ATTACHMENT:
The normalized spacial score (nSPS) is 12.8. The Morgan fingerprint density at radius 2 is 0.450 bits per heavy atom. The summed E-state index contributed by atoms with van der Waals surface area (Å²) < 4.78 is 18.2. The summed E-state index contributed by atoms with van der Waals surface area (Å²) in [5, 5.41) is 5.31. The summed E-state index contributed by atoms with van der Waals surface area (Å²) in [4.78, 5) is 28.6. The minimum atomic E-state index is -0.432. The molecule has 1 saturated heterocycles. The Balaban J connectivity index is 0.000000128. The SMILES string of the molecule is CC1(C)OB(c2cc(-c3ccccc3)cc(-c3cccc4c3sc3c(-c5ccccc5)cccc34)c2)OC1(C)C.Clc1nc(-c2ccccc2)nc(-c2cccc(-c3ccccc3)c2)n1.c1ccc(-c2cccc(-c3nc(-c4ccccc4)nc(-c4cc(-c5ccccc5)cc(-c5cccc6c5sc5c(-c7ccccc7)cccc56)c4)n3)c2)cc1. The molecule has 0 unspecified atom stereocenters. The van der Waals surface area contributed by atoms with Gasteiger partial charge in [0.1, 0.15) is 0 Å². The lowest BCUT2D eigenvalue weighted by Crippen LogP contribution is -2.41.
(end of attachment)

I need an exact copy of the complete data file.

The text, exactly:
The normalized spacial score (nSPS) is 12.8. The Morgan fingerprint density at radius 2 is 0.450 bits per heavy atom. The summed E-state index contributed by atoms with van der Waals surface area (Å²) < 4.78 is 18.2. The summed E-state index contributed by atoms with van der Waals surface area (Å²) in [5, 5.41) is 5.31. The summed E-state index contributed by atoms with van der Waals surface area (Å²) in [4.78, 5) is 28.6. The minimum atomic E-state index is -0.432. The molecule has 1 saturated heterocycles. The Balaban J connectivity index is 0.000000128. The SMILES string of the molecule is CC1(C)OB(c2cc(-c3ccccc3)cc(-c3cccc4c3sc3c(-c5ccccc5)cccc34)c2)OC1(C)C.Clc1nc(-c2ccccc2)nc(-c2cccc(-c3ccccc3)c2)n1.c1ccc(-c2cccc(-c3nc(-c4ccccc4)nc(-c4cc(-c5ccccc5)cc(-c5cccc6c5sc5c(-c7ccccc7)cccc56)c4)n3)c2)cc1. The molecule has 0 unspecified atom stereocenters. The van der Waals surface area contributed by atoms with Gasteiger partial charge in [0.1, 0.15) is 0 Å². The lowest BCUT2D eigenvalue weighted by Crippen LogP contribution is -2.41.